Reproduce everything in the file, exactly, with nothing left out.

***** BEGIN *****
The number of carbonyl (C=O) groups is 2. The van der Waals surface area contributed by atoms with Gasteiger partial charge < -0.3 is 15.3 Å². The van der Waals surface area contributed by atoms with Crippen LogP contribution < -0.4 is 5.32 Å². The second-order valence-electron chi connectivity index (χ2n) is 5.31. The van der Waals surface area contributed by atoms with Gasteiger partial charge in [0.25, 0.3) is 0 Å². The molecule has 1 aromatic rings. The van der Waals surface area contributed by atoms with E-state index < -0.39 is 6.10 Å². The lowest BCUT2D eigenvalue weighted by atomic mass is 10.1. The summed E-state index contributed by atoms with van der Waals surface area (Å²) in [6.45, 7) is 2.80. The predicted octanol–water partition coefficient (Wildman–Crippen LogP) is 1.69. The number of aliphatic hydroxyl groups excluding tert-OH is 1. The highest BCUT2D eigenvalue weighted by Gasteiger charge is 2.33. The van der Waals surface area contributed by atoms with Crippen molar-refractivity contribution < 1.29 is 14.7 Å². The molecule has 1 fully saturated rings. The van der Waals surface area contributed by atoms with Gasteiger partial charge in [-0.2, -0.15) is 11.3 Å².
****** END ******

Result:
The number of carbonyl (C=O) groups is 2. The van der Waals surface area contributed by atoms with Gasteiger partial charge < -0.3 is 15.3 Å². The van der Waals surface area contributed by atoms with Crippen LogP contribution < -0.4 is 5.32 Å². The second-order valence-electron chi connectivity index (χ2n) is 5.31. The van der Waals surface area contributed by atoms with Gasteiger partial charge in [0.25, 0.3) is 0 Å². The molecule has 1 aromatic rings. The van der Waals surface area contributed by atoms with E-state index < -0.39 is 6.10 Å². The lowest BCUT2D eigenvalue weighted by atomic mass is 10.1. The summed E-state index contributed by atoms with van der Waals surface area (Å²) in [6.45, 7) is 2.80. The predicted octanol–water partition coefficient (Wildman–Crippen LogP) is 1.69. The number of aliphatic hydroxyl groups excluding tert-OH is 1. The highest BCUT2D eigenvalue weighted by Gasteiger charge is 2.33. The van der Waals surface area contributed by atoms with Crippen molar-refractivity contribution < 1.29 is 14.7 Å². The molecule has 1 fully saturated rings. The van der Waals surface area contributed by atoms with Gasteiger partial charge in [-0.2, -0.15) is 11.3 Å².